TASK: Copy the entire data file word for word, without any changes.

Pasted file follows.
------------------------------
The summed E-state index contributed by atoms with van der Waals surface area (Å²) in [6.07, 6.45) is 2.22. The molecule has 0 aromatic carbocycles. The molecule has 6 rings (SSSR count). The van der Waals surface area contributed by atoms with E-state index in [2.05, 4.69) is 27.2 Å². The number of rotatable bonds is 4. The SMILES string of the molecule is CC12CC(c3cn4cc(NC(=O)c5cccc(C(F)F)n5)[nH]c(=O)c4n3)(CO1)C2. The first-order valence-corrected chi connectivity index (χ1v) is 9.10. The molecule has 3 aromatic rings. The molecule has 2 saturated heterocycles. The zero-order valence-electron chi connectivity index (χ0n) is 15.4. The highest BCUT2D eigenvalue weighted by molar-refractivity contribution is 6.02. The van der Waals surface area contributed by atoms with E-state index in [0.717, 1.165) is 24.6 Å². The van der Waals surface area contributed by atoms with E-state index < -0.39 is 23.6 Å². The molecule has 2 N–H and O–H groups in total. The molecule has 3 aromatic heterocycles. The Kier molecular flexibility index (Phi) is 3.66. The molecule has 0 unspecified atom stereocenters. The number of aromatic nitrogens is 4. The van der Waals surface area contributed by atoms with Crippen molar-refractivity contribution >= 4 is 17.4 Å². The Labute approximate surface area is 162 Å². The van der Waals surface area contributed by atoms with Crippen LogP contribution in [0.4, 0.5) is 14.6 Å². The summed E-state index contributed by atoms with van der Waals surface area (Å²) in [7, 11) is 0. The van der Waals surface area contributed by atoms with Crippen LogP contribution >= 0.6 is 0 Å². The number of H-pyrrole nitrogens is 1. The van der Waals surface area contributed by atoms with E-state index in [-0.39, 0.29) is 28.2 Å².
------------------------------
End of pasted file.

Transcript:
The summed E-state index contributed by atoms with van der Waals surface area (Å²) in [6.07, 6.45) is 2.22. The molecule has 0 aromatic carbocycles. The molecule has 6 rings (SSSR count). The van der Waals surface area contributed by atoms with E-state index in [2.05, 4.69) is 27.2 Å². The number of rotatable bonds is 4. The SMILES string of the molecule is CC12CC(c3cn4cc(NC(=O)c5cccc(C(F)F)n5)[nH]c(=O)c4n3)(CO1)C2. The first-order valence-corrected chi connectivity index (χ1v) is 9.10. The molecule has 3 aromatic rings. The molecule has 2 saturated heterocycles. The zero-order valence-electron chi connectivity index (χ0n) is 15.4. The highest BCUT2D eigenvalue weighted by molar-refractivity contribution is 6.02. The van der Waals surface area contributed by atoms with E-state index in [0.717, 1.165) is 24.6 Å². The van der Waals surface area contributed by atoms with E-state index < -0.39 is 23.6 Å². The molecule has 2 N–H and O–H groups in total. The molecule has 3 aromatic heterocycles. The Kier molecular flexibility index (Phi) is 3.66. The molecule has 0 unspecified atom stereocenters. The number of aromatic nitrogens is 4. The van der Waals surface area contributed by atoms with Crippen molar-refractivity contribution >= 4 is 17.4 Å². The Labute approximate surface area is 162 Å². The van der Waals surface area contributed by atoms with Crippen LogP contribution in [0.4, 0.5) is 14.6 Å². The summed E-state index contributed by atoms with van der Waals surface area (Å²) in [7, 11) is 0. The van der Waals surface area contributed by atoms with Crippen LogP contribution >= 0.6 is 0 Å². The number of H-pyrrole nitrogens is 1. The van der Waals surface area contributed by atoms with E-state index in [-0.39, 0.29) is 28.2 Å².